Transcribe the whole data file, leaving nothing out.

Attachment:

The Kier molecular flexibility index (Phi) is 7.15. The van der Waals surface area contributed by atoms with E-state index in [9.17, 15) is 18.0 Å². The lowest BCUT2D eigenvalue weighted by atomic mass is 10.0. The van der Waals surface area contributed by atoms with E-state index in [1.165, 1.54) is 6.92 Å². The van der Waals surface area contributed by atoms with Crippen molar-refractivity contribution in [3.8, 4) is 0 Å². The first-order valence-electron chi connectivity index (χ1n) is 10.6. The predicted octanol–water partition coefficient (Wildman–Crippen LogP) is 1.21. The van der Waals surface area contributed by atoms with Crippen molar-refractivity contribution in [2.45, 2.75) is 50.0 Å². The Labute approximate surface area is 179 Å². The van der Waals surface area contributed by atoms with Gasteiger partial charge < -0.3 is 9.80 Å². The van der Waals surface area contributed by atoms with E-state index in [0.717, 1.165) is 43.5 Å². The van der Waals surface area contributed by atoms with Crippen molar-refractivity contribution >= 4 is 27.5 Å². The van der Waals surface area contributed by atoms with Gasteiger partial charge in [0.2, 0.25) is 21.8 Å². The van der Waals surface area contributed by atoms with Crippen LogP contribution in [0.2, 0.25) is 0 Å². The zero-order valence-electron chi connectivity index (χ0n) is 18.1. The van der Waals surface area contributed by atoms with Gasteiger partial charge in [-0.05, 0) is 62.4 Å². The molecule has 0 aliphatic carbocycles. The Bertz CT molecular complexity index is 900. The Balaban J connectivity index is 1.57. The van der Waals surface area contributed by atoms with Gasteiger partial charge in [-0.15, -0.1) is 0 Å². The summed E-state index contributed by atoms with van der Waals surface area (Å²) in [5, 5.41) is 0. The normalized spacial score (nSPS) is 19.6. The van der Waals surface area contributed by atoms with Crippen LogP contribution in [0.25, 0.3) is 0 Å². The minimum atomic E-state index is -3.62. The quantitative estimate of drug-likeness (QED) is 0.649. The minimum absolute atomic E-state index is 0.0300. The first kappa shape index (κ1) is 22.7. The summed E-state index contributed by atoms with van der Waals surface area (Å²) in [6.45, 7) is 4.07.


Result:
The Kier molecular flexibility index (Phi) is 7.15. The van der Waals surface area contributed by atoms with E-state index in [9.17, 15) is 18.0 Å². The lowest BCUT2D eigenvalue weighted by atomic mass is 10.0. The van der Waals surface area contributed by atoms with E-state index in [1.165, 1.54) is 6.92 Å². The van der Waals surface area contributed by atoms with Crippen molar-refractivity contribution in [3.8, 4) is 0 Å². The first-order valence-electron chi connectivity index (χ1n) is 10.6. The predicted octanol–water partition coefficient (Wildman–Crippen LogP) is 1.21. The van der Waals surface area contributed by atoms with Crippen molar-refractivity contribution in [2.45, 2.75) is 50.0 Å². The Labute approximate surface area is 179 Å². The van der Waals surface area contributed by atoms with Gasteiger partial charge < -0.3 is 9.80 Å². The van der Waals surface area contributed by atoms with E-state index in [0.717, 1.165) is 43.5 Å². The van der Waals surface area contributed by atoms with Crippen molar-refractivity contribution >= 4 is 27.5 Å². The van der Waals surface area contributed by atoms with Gasteiger partial charge in [0.2, 0.25) is 21.8 Å². The van der Waals surface area contributed by atoms with Crippen LogP contribution in [0.2, 0.25) is 0 Å². The zero-order valence-electron chi connectivity index (χ0n) is 18.1. The van der Waals surface area contributed by atoms with Gasteiger partial charge in [-0.05, 0) is 62.4 Å². The molecule has 0 aliphatic carbocycles. The Bertz CT molecular complexity index is 900. The Balaban J connectivity index is 1.57. The van der Waals surface area contributed by atoms with Gasteiger partial charge in [-0.15, -0.1) is 0 Å². The summed E-state index contributed by atoms with van der Waals surface area (Å²) in [5, 5.41) is 0. The normalized spacial score (nSPS) is 19.6. The van der Waals surface area contributed by atoms with Crippen LogP contribution in [0.25, 0.3) is 0 Å². The minimum atomic E-state index is -3.62. The quantitative estimate of drug-likeness (QED) is 0.649. The minimum absolute atomic E-state index is 0.0300. The first kappa shape index (κ1) is 22.7. The summed E-state index contributed by atoms with van der Waals surface area (Å²) in [6.45, 7) is 4.07.